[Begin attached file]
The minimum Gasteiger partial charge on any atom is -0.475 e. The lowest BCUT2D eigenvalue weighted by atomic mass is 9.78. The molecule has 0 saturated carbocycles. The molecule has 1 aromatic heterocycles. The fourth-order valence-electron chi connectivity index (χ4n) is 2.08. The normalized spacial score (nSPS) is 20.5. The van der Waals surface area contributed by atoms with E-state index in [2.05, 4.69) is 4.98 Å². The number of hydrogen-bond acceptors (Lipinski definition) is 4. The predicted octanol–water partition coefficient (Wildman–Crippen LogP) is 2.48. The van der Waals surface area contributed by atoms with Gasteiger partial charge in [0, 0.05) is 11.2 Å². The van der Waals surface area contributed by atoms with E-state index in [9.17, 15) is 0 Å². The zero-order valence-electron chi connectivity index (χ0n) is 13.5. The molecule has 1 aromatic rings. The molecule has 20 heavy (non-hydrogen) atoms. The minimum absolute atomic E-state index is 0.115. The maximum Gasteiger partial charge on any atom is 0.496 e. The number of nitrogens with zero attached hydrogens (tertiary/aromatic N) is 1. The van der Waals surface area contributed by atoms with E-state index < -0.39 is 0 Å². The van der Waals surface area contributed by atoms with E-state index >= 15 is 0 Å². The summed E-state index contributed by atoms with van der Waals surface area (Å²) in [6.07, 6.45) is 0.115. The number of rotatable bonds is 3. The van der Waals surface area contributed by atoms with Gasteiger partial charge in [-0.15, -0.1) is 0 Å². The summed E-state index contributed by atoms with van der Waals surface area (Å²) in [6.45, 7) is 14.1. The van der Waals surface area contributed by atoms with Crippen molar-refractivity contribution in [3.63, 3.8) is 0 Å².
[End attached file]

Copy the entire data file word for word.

The minimum Gasteiger partial charge on any atom is -0.475 e. The lowest BCUT2D eigenvalue weighted by atomic mass is 9.78. The molecule has 0 saturated carbocycles. The molecule has 1 aromatic heterocycles. The fourth-order valence-electron chi connectivity index (χ4n) is 2.08. The normalized spacial score (nSPS) is 20.5. The van der Waals surface area contributed by atoms with E-state index in [2.05, 4.69) is 4.98 Å². The number of hydrogen-bond acceptors (Lipinski definition) is 4. The predicted octanol–water partition coefficient (Wildman–Crippen LogP) is 2.48. The van der Waals surface area contributed by atoms with Gasteiger partial charge in [0, 0.05) is 11.2 Å². The van der Waals surface area contributed by atoms with E-state index in [9.17, 15) is 0 Å². The zero-order valence-electron chi connectivity index (χ0n) is 13.5. The molecule has 1 aromatic rings. The molecule has 20 heavy (non-hydrogen) atoms. The minimum absolute atomic E-state index is 0.115. The maximum Gasteiger partial charge on any atom is 0.496 e. The number of nitrogens with zero attached hydrogens (tertiary/aromatic N) is 1. The van der Waals surface area contributed by atoms with E-state index < -0.39 is 0 Å². The van der Waals surface area contributed by atoms with E-state index >= 15 is 0 Å². The summed E-state index contributed by atoms with van der Waals surface area (Å²) in [6.07, 6.45) is 0.115. The number of rotatable bonds is 3. The van der Waals surface area contributed by atoms with Gasteiger partial charge in [-0.15, -0.1) is 0 Å². The summed E-state index contributed by atoms with van der Waals surface area (Å²) in [6.45, 7) is 14.1. The van der Waals surface area contributed by atoms with Crippen molar-refractivity contribution in [3.63, 3.8) is 0 Å².